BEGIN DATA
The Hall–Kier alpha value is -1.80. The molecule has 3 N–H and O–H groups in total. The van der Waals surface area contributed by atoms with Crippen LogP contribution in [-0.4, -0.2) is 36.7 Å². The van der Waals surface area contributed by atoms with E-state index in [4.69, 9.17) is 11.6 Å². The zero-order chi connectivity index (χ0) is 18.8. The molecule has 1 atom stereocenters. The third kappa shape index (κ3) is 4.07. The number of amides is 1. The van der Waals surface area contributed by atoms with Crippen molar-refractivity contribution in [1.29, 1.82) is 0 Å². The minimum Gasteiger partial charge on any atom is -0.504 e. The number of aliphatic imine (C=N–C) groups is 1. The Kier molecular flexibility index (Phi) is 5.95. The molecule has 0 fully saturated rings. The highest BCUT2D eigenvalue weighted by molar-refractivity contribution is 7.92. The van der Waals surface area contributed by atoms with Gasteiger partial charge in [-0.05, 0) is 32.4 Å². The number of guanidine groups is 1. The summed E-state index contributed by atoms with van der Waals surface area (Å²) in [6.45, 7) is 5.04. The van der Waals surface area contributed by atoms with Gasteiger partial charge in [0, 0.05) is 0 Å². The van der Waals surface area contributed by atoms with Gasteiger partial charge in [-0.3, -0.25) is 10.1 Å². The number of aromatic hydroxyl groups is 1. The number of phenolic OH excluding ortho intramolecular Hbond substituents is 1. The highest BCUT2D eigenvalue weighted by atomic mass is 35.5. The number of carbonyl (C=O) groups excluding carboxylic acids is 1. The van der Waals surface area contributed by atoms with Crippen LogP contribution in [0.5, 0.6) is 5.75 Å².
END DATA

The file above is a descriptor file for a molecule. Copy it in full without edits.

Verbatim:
The Hall–Kier alpha value is -1.80. The molecule has 3 N–H and O–H groups in total. The van der Waals surface area contributed by atoms with Crippen LogP contribution in [-0.4, -0.2) is 36.7 Å². The van der Waals surface area contributed by atoms with E-state index in [4.69, 9.17) is 11.6 Å². The zero-order chi connectivity index (χ0) is 18.8. The molecule has 1 atom stereocenters. The third kappa shape index (κ3) is 4.07. The number of amides is 1. The van der Waals surface area contributed by atoms with Crippen molar-refractivity contribution in [1.29, 1.82) is 0 Å². The minimum Gasteiger partial charge on any atom is -0.504 e. The number of aliphatic imine (C=N–C) groups is 1. The Kier molecular flexibility index (Phi) is 5.95. The molecule has 0 fully saturated rings. The highest BCUT2D eigenvalue weighted by molar-refractivity contribution is 7.92. The van der Waals surface area contributed by atoms with Gasteiger partial charge in [-0.05, 0) is 32.4 Å². The number of guanidine groups is 1. The summed E-state index contributed by atoms with van der Waals surface area (Å²) in [6.45, 7) is 5.04. The van der Waals surface area contributed by atoms with Gasteiger partial charge in [0, 0.05) is 0 Å². The van der Waals surface area contributed by atoms with Gasteiger partial charge in [-0.3, -0.25) is 10.1 Å². The number of aromatic hydroxyl groups is 1. The number of phenolic OH excluding ortho intramolecular Hbond substituents is 1. The highest BCUT2D eigenvalue weighted by atomic mass is 35.5. The number of carbonyl (C=O) groups excluding carboxylic acids is 1. The van der Waals surface area contributed by atoms with Crippen LogP contribution in [0.5, 0.6) is 5.75 Å².